“The child kept holding my hand sending me a powerful message: Thank you for changing my life.”

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At the occasion of World Humanitarian Day, Terre des hommes (Tdh) interviewed Dr. Khitam Abu Hamad, Head of Terre des hommes Gaza Office. In between organising a food distribution and recruitment interviews, she managed to take a few minutes aside from her busy schedule to take a look back at what happened to her and Tdh in Gaza in the past six weeks.

Dr. Khitam went through heavy shelling (airstrikes, mortars, navy strikes on the nearby harbour, in front of the Tdh office) and countless failed ceasefires. During this time she never stopped worrying about the children of Gaza.

Without abandoning her large smile and lively personality, she offers deep reflections on social justice, the meaning of humanitarian work and recounts a fascinating encounter with a 15-year-old boy. One she will never forget.

1) What brought you to commit to humanitarian and development work?

I am very committed to my community and the children of Gaza. After I got my PhD in social policy, I decided to work in the humanitarian and development field. This changed my life. My studies were all about social justice and I wanted to contribute to it. Growing up in Gaza, I’ve been exposed to tough situations. Social justice is deeply rooted in me.

2) You are in the process of recruiting national staff today. Although we are in the middle of an emergency, you recommended to not cut corners. Today you are running a written test to six candidates. Why are you so keen on respecting such a process?

Life is very unfair here, so I try to preserve justice wherever I can. We face injustice in at least two ways. First, we live under occupation. I was born as a refugee. My family left our homeland in 1948 and never could return there. We used to own a big piece of land but we had to leave everything behind us. Secondly, I am a woman and it’s very hard for us to find our way and achieve our goals. Social and cultural constraints are a big issue here in Gaza.

Regarding the recruitment process, I wouldn’t say there is corruption but people find easy ways to get jobs. To be engaged in humanitarian and development work, one should have high standards. We strive to maintain equality among candidates.

3) As a humanitarian worker, what do you try to achieve in your day-to-day job?

I try to do my work the best I can. If we talk about Tdh child labour project, we try to remove children from working on the street, earning very little amount and we bring them back to school. I really like seeing the impact of my work.

4) Despite the heavy shelling you have witnessed in the past few weeks, you managed to help and coordinate distribution of basic needs to more than 2’000 Palestinians living in Gaza. What were your thoughts and feelings at that time?

I live in Al Zeitoun area which is considered a risky area in Gaza. Distributing food parcels in the middle of the war is a priority: poor people living in Beit Lahiya cannot find basic necessities such as food. It’s a very tough situation for them. Despite the risk of moving around, I went to Beit Lahiya during the shelling. We distributed dry food rations during the second week of the war with airstrikes every minute. Because we cannot do anything to change the political situation, we decided to help these people, not only with food but to increase their resilience and support them.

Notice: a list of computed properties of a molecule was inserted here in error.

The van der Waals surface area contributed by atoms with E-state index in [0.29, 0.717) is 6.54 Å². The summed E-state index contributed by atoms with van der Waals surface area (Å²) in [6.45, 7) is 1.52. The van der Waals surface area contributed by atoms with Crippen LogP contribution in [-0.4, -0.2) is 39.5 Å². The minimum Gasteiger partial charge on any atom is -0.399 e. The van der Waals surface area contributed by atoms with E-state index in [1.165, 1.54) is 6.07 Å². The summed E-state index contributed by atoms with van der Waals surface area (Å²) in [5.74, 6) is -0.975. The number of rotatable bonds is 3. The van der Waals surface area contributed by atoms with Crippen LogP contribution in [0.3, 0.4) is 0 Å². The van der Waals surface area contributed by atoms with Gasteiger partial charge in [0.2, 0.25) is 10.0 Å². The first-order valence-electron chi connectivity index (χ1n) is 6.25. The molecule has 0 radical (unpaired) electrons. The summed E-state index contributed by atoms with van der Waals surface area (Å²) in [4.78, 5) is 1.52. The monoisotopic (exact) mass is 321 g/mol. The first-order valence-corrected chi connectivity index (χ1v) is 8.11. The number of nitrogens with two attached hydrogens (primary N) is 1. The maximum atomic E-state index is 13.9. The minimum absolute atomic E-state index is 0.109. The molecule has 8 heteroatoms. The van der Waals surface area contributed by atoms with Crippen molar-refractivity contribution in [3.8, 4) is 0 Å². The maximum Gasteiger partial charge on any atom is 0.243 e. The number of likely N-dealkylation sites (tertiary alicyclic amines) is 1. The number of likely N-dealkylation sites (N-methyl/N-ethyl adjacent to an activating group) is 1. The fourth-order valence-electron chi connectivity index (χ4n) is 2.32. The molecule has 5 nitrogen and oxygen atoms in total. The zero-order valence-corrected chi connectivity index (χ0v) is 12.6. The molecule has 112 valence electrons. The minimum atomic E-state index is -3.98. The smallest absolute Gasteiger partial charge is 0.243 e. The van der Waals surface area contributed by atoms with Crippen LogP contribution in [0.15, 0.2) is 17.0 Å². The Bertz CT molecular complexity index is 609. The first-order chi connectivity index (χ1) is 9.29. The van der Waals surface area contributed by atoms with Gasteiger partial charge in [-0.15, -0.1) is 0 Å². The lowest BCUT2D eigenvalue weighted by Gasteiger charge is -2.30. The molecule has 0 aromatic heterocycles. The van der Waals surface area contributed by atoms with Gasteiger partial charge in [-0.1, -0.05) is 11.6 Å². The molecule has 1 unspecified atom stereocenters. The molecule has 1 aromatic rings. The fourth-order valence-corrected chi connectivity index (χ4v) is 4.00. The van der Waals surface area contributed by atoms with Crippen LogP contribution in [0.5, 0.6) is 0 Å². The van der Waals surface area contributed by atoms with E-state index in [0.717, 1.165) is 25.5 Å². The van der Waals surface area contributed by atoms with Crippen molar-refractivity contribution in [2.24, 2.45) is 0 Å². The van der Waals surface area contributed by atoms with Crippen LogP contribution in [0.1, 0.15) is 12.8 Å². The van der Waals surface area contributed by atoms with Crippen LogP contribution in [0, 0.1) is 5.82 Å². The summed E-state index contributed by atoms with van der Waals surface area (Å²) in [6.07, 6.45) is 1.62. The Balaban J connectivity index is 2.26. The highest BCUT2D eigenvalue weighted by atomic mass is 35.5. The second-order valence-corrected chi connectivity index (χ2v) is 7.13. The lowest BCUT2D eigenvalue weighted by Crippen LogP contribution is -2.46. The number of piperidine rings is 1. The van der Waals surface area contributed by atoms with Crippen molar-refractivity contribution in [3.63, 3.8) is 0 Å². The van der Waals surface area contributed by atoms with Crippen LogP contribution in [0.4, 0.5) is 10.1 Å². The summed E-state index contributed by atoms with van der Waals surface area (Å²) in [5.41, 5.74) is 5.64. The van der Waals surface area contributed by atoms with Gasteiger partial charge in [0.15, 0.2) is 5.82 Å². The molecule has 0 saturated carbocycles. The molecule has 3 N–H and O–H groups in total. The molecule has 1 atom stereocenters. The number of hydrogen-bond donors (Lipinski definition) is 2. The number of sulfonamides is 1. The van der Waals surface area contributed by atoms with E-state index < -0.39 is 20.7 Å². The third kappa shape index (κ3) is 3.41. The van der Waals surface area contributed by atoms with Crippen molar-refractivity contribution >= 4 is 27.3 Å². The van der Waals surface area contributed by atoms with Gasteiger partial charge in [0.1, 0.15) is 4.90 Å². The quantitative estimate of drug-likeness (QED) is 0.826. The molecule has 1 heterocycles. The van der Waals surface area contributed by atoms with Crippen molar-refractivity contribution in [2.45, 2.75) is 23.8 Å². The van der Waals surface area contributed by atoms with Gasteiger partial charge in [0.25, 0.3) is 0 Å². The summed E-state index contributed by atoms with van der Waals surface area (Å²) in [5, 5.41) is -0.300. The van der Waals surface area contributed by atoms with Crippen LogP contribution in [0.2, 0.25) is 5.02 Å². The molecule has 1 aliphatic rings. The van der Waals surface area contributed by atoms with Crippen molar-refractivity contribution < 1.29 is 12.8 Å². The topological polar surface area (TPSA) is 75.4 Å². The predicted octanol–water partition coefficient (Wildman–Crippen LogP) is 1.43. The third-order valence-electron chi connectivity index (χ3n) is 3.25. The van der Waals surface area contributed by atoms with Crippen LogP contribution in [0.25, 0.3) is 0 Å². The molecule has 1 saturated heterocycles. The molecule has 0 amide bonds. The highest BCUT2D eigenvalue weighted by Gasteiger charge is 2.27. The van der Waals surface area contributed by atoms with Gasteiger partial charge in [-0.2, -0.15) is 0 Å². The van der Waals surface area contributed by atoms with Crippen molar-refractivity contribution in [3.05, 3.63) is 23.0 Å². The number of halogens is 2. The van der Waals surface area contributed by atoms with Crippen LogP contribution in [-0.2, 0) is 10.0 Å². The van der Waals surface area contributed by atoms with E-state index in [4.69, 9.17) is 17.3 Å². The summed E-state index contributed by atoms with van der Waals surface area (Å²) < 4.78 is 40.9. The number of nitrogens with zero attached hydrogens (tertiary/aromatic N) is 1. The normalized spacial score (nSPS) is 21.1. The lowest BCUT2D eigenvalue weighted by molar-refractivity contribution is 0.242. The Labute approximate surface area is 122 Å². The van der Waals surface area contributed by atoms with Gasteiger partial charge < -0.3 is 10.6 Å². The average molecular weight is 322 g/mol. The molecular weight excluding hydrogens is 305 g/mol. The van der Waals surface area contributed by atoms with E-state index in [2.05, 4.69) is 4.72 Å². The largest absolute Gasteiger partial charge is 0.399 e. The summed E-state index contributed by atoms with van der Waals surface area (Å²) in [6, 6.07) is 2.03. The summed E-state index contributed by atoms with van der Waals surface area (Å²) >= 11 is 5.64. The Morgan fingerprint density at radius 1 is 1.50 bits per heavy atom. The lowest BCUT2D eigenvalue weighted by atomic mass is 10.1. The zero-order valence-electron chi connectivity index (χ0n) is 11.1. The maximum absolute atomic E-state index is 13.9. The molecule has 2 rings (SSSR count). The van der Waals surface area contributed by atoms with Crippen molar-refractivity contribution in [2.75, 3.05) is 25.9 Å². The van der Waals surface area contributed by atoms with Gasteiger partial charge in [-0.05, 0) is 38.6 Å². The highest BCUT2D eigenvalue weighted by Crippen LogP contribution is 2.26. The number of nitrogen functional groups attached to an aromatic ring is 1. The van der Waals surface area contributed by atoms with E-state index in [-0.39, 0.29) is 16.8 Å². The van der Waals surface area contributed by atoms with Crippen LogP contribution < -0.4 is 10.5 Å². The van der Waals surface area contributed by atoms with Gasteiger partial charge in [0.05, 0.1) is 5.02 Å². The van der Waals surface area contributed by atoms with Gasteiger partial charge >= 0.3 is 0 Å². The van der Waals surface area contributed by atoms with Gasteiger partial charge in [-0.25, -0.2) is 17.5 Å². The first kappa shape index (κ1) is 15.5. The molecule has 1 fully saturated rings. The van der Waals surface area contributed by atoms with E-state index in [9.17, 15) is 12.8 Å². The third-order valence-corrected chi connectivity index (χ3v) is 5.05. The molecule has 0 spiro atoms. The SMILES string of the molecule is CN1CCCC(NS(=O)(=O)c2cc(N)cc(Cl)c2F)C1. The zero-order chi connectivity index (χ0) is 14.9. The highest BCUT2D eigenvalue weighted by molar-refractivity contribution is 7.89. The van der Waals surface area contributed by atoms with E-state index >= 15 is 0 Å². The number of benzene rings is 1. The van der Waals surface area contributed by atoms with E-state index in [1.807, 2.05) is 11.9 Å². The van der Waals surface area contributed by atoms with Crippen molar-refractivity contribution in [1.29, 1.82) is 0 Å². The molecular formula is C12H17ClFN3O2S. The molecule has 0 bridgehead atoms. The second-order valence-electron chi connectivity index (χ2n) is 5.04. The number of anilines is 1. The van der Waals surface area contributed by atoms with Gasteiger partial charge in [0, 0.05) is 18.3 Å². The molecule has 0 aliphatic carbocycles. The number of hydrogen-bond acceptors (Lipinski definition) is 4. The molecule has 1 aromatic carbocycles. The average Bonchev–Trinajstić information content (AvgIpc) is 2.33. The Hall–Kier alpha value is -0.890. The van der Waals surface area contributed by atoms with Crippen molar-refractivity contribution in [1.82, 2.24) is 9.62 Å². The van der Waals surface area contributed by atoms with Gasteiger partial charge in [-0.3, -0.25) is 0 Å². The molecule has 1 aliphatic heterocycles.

5) Do you experience any brighter moments amidst the chaos of war?

It is hard to see any bright moment when you are under heavy shelling. But social solidarity is a remarkable thing in Gaza. The whole war is a disaster but it shows how people can help each other. It seems normal for families to host 30 to 40 people, providing shelter and food to everyone. Regarding humanitarian and development organisations, they are committed as well. They work with partners but manage to distribute food and water. People provide comfort and solidarity to each other. This is a survival mechanism.

6) You are a Palestinian from Gaza. How do you manage to focus on your work without getting emotionally involved?

Practicing self-control is very important and I think I know how to do so. However I cannot say that I’m totally detached. People cannot isolate totally from the situation they live in. But I try to transform my emotions into some energy for my work. If I feel upset or powerless, I change my emotions from negative to positive. It helps me a lot in my work.

7) Can you tell us about the story of one of our beneficiaries that really struck you?

Within our child labour project, there is this one child that I will always remember. His name is Yousouf. He is 15 and grew up in a very poor family, with many siblings. He used to work 12 hours a day collecting stones and plastic rubbles. We provided him with help and managed to integrate him in a vocational training centre as a carpenter. I will never forget how he pressed his hand against mine when I met him at the vocational centre in Beit Lahiya. His handshake was so strong and insistent that it felt as if his hand was pressing against my heart. It was very emotional. At the same time it showed me that the work we do is very valuable. He said thank you in a very simple way. The child kept holding my hand sending me a powerful message: “Thank you for changing my life”.

Learn more about what we do to help children victims of the conflict in Gaza Strip.

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